BY BILL LACY
As London’s famous market looked bursting at the seams, you’d be forgiven for thinking that we are not in the middle of a pandemic.
The fact that we are was what motivated my trip – the vision of a spacious and leisurely stroll around this foodie paradise to pick up some posh cheese.
Unfortunately, everyone seemed to apply the same fuzzy logic as I did. The result was the usual throng but even more complicated by a one-way traffic system for pedestrians, monitored by police telling people to move on if they stood still for more than a few seconds.
Chaos. In such times, I find a pub pit-stop is the best way to bring calmness back into focus, even though ordering a pint is also more complicated these days.
Enter The Wheatsheaf, the great Young’s pub in the very heart of the market, where you can enjoy a pint while being both in and out of the market at the same time, all the atmosphere and none of the stress.
There are many good contenders for a boozy detour around Borough.
The Market Porter, a traditional Victorian style market boozer I always used to see on the train as it creaked out of London Bridge Station; the George, a couple of minutes from the market and set in a 17th century coaching inn; or – a more niche interest – the craft beer pioneering The Rake, with reputation for a £1 pint on the menu.
But I alighted on the Wheatsheaf, mainly because I already had the Young’s app downloaded on my phone.
The Wheatsheaf is not the same as The Sheaf, which is round the corner and confusingly used to be called The Wheatsheaf as well.
Sitting in a market pub with the hustle and bustle outside makes for a great atmosphere. The clientele has changed slightly – fewer office workers popping in for a lunchtime pint – and is an overspill of the market, with a few tourists dotted about.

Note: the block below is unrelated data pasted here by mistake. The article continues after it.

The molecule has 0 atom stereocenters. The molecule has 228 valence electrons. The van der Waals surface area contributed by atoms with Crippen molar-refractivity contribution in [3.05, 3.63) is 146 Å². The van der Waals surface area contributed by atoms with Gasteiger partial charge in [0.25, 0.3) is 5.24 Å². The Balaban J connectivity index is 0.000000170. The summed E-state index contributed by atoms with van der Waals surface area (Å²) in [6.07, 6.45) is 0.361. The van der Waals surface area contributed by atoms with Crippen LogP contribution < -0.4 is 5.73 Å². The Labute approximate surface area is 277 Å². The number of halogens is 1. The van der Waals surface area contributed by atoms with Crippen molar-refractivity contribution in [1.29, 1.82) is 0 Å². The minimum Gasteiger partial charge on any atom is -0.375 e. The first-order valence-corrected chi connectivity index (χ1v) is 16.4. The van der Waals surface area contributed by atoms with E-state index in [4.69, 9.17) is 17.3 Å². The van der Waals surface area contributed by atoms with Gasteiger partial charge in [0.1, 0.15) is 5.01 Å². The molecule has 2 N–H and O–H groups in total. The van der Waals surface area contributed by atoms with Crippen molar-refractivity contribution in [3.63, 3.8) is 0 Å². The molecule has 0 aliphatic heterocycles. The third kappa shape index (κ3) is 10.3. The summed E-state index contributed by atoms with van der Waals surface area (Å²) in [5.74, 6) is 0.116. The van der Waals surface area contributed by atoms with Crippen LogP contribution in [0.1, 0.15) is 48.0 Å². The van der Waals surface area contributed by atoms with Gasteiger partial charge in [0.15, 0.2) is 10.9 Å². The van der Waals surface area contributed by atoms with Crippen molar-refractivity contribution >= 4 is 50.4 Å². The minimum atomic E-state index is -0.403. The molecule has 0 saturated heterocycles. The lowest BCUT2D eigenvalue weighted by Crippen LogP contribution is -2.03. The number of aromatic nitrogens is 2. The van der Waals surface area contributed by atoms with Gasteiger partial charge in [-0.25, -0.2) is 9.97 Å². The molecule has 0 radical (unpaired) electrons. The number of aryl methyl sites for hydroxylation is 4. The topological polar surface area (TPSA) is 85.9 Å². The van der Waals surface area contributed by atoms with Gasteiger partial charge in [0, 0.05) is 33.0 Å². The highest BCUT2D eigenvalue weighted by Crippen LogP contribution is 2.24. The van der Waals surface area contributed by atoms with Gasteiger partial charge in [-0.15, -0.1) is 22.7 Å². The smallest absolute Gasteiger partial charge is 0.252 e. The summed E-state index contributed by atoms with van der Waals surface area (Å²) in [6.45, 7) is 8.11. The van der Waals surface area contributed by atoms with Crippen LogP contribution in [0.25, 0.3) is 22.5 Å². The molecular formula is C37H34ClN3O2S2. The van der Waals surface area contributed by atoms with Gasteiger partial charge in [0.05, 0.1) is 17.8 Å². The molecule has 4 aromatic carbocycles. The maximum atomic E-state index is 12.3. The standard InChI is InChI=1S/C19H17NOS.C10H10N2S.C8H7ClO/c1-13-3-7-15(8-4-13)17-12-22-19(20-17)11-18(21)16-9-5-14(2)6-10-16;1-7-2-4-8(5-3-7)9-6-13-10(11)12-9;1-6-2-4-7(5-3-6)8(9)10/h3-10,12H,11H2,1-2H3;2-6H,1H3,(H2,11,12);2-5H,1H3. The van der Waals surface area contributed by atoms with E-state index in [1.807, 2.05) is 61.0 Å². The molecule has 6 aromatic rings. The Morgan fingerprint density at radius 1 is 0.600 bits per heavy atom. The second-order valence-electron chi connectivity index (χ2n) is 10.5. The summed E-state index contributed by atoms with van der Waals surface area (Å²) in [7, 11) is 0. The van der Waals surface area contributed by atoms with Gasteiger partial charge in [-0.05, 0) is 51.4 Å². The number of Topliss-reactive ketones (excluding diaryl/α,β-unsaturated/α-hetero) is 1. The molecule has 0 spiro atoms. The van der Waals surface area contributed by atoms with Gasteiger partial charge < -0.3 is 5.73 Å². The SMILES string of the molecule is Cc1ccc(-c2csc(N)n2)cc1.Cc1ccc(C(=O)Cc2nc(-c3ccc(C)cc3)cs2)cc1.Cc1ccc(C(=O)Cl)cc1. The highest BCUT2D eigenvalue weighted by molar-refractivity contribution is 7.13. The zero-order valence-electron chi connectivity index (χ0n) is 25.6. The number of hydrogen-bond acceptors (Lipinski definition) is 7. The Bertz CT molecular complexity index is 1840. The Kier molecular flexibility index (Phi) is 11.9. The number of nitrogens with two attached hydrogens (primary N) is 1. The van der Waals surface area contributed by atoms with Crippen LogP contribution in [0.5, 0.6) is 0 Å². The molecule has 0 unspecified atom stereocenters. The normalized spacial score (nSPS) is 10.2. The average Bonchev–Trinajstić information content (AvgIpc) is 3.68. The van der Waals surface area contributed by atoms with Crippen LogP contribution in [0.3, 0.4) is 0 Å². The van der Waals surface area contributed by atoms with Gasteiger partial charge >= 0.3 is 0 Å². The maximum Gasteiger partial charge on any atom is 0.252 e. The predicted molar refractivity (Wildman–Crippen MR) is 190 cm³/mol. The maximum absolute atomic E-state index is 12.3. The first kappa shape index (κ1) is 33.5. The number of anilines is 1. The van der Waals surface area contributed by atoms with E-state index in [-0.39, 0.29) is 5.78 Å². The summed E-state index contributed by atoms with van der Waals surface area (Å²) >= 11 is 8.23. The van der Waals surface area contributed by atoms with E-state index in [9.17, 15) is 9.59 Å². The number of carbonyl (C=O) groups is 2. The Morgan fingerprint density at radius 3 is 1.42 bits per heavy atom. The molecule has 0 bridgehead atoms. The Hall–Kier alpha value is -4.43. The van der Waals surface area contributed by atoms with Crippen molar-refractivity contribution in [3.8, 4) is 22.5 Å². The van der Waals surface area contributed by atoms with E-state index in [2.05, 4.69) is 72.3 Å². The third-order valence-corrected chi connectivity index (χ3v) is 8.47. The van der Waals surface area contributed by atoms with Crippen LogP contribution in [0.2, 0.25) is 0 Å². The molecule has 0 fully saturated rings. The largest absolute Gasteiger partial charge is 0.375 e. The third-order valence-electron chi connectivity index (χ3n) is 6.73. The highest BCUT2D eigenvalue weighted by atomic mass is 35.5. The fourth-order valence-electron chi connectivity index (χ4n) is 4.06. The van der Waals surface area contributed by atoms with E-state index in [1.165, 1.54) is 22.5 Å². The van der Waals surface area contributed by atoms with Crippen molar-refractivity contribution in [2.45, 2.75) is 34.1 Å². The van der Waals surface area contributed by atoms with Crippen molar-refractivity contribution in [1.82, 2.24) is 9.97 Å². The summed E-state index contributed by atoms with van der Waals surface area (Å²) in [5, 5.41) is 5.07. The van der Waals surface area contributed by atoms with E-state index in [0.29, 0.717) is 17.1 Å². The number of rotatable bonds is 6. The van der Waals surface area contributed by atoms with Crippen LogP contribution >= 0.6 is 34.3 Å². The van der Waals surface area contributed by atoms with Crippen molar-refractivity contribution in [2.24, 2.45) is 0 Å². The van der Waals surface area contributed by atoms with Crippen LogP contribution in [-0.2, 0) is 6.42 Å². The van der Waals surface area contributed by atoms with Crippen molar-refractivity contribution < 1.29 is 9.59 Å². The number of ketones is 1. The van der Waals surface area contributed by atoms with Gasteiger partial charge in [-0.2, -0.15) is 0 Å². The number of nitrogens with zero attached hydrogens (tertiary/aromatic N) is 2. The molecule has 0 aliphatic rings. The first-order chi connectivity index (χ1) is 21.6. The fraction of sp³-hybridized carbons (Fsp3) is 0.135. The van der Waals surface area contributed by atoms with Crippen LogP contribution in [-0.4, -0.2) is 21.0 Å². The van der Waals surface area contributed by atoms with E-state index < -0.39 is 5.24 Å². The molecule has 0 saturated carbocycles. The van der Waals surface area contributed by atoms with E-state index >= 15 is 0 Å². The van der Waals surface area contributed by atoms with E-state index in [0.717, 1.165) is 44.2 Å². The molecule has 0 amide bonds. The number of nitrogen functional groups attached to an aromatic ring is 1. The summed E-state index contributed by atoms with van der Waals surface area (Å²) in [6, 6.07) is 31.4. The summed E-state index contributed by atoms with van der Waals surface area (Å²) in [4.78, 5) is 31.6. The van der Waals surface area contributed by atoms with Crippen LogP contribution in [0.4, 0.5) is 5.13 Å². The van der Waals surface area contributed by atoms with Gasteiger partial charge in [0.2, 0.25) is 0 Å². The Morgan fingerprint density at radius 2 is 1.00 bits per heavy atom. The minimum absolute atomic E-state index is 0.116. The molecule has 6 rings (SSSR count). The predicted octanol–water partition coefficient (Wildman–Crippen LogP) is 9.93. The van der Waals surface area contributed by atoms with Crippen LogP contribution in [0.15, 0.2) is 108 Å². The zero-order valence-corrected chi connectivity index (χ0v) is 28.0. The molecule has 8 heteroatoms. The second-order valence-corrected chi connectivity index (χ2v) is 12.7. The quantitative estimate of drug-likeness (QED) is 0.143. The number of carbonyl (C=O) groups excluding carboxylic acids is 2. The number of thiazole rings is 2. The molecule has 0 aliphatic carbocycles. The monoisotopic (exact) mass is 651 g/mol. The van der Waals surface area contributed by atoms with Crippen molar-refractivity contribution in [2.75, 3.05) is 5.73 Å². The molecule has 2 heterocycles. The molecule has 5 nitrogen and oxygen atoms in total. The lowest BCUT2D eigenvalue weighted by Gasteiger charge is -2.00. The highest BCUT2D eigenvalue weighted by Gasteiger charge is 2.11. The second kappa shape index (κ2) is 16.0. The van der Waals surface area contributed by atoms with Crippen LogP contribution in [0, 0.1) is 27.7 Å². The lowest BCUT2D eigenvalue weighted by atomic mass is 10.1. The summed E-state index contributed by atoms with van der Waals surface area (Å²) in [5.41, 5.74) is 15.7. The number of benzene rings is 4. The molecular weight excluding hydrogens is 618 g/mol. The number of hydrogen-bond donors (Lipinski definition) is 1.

As always in Young’s pubs, there are London Original and Special on cask, not weird and wonderful but reliable and satisfying, true London bitter.
The likes of Young’s are parts of our city’s heritage that are facing great challenge in these uncertain times.
Possibly pubs such as The Wheatsheaf, in enviable locations, are in a strong position, but I feel we shouldn’t take anything for granted.
I accept there may be teething problems as pubs adapt to the new environment and I visit regardless.
The Wheatsheaf has been inventive in responding to the new “substantial meals” requirement by introducing a new “craft pizza” menu – including unusual pizza choices such as “fiery nduja and pickled chilli”.
The app worked a dream. As I sat there wondering what nduja was (spicy sausage), I did worry about the pubs that do not have the resources to simply invent an app – of course, most pubs have not opened in Tier 2. But I was grateful for the pubs that are able to open, at least.
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